Open Access
April, 1986 Clump Counts in a Mosaic
Peter Hall
Ann. Probab. 14(2): 424-458 (April, 1986). DOI: 10.1214/aop/1176992525


A mosaic process is formed by centering independent and identically distributed random shapes at the points of a Poisson process in $k$-dimensional space. Clusters of overlapping shapes are called clumps. This paper provides approximations to the distribution of the number of clumps of a specified order within a large region. The approximations cover two different situations--"moderate-intensity" mosaics, in which the covered proportion of the region is neither very large nor very small; and "sparse" mosaics, in which the covered proportion is quite small. Both these mosaic types can be used to model observed phenomena, such as counts of bacterial colonies in a petri dish or dust particles on a membrane filter.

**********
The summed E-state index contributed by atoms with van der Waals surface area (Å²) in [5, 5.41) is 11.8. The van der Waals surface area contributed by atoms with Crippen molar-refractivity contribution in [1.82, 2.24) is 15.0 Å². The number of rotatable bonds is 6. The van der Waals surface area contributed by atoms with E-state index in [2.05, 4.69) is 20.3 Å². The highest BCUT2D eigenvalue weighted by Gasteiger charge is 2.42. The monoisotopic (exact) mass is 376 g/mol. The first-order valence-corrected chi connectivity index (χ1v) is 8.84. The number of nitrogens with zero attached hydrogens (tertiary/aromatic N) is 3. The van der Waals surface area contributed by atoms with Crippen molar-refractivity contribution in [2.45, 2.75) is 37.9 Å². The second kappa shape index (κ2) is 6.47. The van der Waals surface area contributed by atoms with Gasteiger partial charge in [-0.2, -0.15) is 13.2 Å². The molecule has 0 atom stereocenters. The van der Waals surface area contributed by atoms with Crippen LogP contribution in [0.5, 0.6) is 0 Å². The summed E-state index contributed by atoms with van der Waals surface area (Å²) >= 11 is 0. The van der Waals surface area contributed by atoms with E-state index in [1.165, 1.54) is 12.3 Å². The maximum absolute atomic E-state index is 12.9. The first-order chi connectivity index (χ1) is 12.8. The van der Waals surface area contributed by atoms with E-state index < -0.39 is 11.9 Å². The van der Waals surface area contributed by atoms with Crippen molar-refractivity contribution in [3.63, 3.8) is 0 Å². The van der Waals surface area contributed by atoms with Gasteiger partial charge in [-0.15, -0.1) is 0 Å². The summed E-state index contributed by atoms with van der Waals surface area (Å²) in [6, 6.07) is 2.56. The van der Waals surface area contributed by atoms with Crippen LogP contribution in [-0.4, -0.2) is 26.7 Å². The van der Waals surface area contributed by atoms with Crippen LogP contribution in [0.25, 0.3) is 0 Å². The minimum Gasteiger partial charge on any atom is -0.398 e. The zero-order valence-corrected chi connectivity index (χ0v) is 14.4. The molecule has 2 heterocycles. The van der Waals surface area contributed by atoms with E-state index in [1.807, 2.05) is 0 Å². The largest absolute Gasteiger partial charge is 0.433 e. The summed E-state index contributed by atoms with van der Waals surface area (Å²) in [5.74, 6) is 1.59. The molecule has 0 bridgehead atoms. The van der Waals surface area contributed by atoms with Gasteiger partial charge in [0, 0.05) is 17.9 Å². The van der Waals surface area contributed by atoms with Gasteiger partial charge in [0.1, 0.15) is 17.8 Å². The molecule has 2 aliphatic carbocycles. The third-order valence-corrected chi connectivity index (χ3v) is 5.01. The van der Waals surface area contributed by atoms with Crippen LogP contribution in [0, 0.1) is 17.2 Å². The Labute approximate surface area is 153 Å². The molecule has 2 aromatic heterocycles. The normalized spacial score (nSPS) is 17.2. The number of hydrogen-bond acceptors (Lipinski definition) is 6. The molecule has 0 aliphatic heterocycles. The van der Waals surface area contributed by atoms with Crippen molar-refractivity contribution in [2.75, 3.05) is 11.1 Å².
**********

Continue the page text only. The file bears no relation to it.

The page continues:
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Peter Hall. "Clump Counts in a Mosaic." Ann. Probab. 14 (2) 424 - 458, April, 1986.


Published: April, 1986
First available in Project Euclid: 19 April 2007

zbMATH: 0606.60017
MathSciNet: MR832018
Digital Object Identifier: 10.1214/aop/1176992525

Primary: 60D05
Secondary: 60G55

Keywords: Clump , geometric probability , mosaic , Normal approximation , Poisson approximation , random set

Rights: Copyright © 1986 Institute of Mathematical Statistics

Vol.14 • No. 2 • April, 1986
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